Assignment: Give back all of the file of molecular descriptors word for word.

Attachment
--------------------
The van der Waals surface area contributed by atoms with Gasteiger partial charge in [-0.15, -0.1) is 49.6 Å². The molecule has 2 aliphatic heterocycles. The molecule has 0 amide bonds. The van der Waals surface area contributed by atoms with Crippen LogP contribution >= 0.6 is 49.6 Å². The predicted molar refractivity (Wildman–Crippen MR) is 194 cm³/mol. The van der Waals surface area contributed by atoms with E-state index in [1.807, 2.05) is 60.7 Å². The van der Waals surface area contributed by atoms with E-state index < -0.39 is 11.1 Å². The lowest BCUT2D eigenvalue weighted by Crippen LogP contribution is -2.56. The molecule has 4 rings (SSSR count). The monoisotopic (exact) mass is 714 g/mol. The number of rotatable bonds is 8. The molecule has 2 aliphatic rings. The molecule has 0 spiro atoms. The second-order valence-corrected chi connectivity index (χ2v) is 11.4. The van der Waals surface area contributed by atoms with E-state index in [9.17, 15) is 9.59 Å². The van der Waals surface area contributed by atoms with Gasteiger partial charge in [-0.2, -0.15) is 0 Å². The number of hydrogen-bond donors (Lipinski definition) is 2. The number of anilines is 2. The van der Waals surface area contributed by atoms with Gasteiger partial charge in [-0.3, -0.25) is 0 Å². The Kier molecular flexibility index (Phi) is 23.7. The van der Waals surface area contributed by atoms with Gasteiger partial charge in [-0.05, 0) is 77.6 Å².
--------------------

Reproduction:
The van der Waals surface area contributed by atoms with Gasteiger partial charge in [-0.15, -0.1) is 49.6 Å². The molecule has 2 aliphatic heterocycles. The molecule has 0 amide bonds. The van der Waals surface area contributed by atoms with Crippen LogP contribution >= 0.6 is 49.6 Å². The predicted molar refractivity (Wildman–Crippen MR) is 194 cm³/mol. The van der Waals surface area contributed by atoms with E-state index in [1.807, 2.05) is 60.7 Å². The van der Waals surface area contributed by atoms with E-state index < -0.39 is 11.1 Å². The lowest BCUT2D eigenvalue weighted by Crippen LogP contribution is -2.56. The molecule has 4 rings (SSSR count). The monoisotopic (exact) mass is 714 g/mol. The number of rotatable bonds is 8. The molecule has 2 aliphatic rings. The molecule has 0 spiro atoms. The second-order valence-corrected chi connectivity index (χ2v) is 11.4. The van der Waals surface area contributed by atoms with E-state index in [9.17, 15) is 9.59 Å². The van der Waals surface area contributed by atoms with Gasteiger partial charge in [-0.2, -0.15) is 0 Å². The number of hydrogen-bond donors (Lipinski definition) is 2. The number of anilines is 2. The van der Waals surface area contributed by atoms with Gasteiger partial charge in [-0.3, -0.25) is 0 Å². The Kier molecular flexibility index (Phi) is 23.7. The van der Waals surface area contributed by atoms with Gasteiger partial charge in [-0.05, 0) is 77.6 Å².